Enough about Herzog. Today I watched The Color Purple, directed by Steven Spielberg in 1985. I read the book my senior year of high school, and I really liked it. I never saw the movie, though. Ebert mentions it has some meh parts - like how negatively it portrays all of the black men in the film. The movie, though, is not a big statement about how all people act. It's just one story, one person's life story, and I think in that respect it works really well.
The movie is about Celie, a poor black woman who is abused at the hands of everyone around her. Her father rapes her, and she has two children by him. He marries her off to an abusive husband, who she knows only as Mister. He beats her and treats her like his personal servant. He is not in love with her, however. He loves Shug Avery, a singer. Shug forms a close bond with Celie, and helps her to discover her inner strength and spirit. There are many other subplots, such as the sad tale of Sofia, who is the only woman to ever stand up for herself and suffers greatly for it. There are flaws, such as the one's that Ebert point's out. But as he also points out, this is Celie's story. It's not "conditions in the 1930's", it's just her personal story. The characters that she is surrounded by all contribute to her growing and eventual blossoming.
It's hard to not be moved by the story, with or without it's flaws. There is something so satisfying as we watch Celie find herself, even though she has suffered. I know many people who can relate to things she goes through in the movie. It can be tough to watch, but I liked the sort of hope that the movie inspired. Celie was not "a better, stronger person" or something like that after her experiences. She still was clearly scarred by what happened to her, but she still found herself. She was changed, but still strong. Different, but powerful. I love that sort of message. I guess it's more realistic to me, and it made it more satisfying.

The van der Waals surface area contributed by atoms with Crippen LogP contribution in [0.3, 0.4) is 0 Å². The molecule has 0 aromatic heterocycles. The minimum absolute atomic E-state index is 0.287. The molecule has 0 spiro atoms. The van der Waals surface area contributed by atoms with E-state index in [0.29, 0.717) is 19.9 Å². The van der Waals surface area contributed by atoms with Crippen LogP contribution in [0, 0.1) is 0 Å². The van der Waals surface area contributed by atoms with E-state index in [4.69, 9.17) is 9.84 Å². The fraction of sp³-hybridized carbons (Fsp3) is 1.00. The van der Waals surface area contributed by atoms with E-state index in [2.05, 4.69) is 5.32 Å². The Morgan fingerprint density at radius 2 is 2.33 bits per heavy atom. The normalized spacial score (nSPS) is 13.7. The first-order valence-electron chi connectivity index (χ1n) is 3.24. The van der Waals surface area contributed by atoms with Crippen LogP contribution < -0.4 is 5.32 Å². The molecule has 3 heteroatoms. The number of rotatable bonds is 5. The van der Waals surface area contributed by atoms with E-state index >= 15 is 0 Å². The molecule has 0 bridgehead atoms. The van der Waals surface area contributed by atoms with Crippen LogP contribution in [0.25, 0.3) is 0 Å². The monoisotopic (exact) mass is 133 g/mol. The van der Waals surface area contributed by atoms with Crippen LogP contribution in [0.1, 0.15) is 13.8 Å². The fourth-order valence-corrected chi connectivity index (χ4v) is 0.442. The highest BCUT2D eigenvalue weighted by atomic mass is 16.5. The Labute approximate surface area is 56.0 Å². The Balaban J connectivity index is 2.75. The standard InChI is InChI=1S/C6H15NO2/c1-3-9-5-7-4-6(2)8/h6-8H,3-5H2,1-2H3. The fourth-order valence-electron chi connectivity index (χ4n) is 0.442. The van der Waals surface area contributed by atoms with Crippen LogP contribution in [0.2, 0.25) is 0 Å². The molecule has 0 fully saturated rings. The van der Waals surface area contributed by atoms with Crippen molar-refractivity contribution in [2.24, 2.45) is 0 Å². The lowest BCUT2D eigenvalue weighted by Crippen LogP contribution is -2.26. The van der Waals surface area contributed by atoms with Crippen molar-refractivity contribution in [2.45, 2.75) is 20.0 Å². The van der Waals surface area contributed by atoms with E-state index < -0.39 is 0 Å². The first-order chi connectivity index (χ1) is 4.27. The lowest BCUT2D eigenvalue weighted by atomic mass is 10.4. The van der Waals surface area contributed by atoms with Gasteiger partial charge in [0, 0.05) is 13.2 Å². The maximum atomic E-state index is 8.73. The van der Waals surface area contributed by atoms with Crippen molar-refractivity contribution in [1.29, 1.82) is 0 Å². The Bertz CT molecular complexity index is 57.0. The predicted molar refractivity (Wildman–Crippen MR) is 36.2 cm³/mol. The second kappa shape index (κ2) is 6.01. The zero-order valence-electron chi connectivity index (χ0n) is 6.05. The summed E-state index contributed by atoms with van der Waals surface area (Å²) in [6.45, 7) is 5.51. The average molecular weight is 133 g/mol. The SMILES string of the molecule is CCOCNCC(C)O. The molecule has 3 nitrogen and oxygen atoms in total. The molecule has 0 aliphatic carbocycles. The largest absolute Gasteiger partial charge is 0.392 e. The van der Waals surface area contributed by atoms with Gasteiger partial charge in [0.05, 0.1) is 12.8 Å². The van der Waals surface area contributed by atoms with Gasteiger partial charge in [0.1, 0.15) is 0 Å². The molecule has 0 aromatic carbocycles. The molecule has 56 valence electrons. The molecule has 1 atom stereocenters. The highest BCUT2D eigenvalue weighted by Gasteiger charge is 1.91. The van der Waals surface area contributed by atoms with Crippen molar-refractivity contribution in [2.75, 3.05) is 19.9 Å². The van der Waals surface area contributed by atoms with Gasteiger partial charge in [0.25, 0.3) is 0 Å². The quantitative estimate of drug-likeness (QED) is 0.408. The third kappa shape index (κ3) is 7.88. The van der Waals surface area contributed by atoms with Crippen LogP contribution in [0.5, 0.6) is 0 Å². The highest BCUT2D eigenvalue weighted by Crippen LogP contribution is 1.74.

I could see the issues that Ebert points out, but I couldn't help but be totally captured by and moved by this film. I was near tears at many moments, because somehow, I could relate to these characters. As Ebert writes, "When a movie character is really working, we become that character. That's what the movies offer: Escapism into lives other than our own. I am not female, I am not black, I am not Celie, but for a time during "The Color Purple," my mind deceives me that I am all of those things, and as I empathize with her struggle and victory I learn something about what it must have been like to be her" (Great Movies II, 112). The movie just works so well, it's almost impossible to not care about Celie's story, or the stories of the other characters that her life touches.
I know a lot of people have seen this movie, but its great, and well worth watching. I'm keeping this short due to all of the excitment and etc. surroudning the current news, I'm sure you understand!
Ebert's Great Movie Essay on The Color Purple
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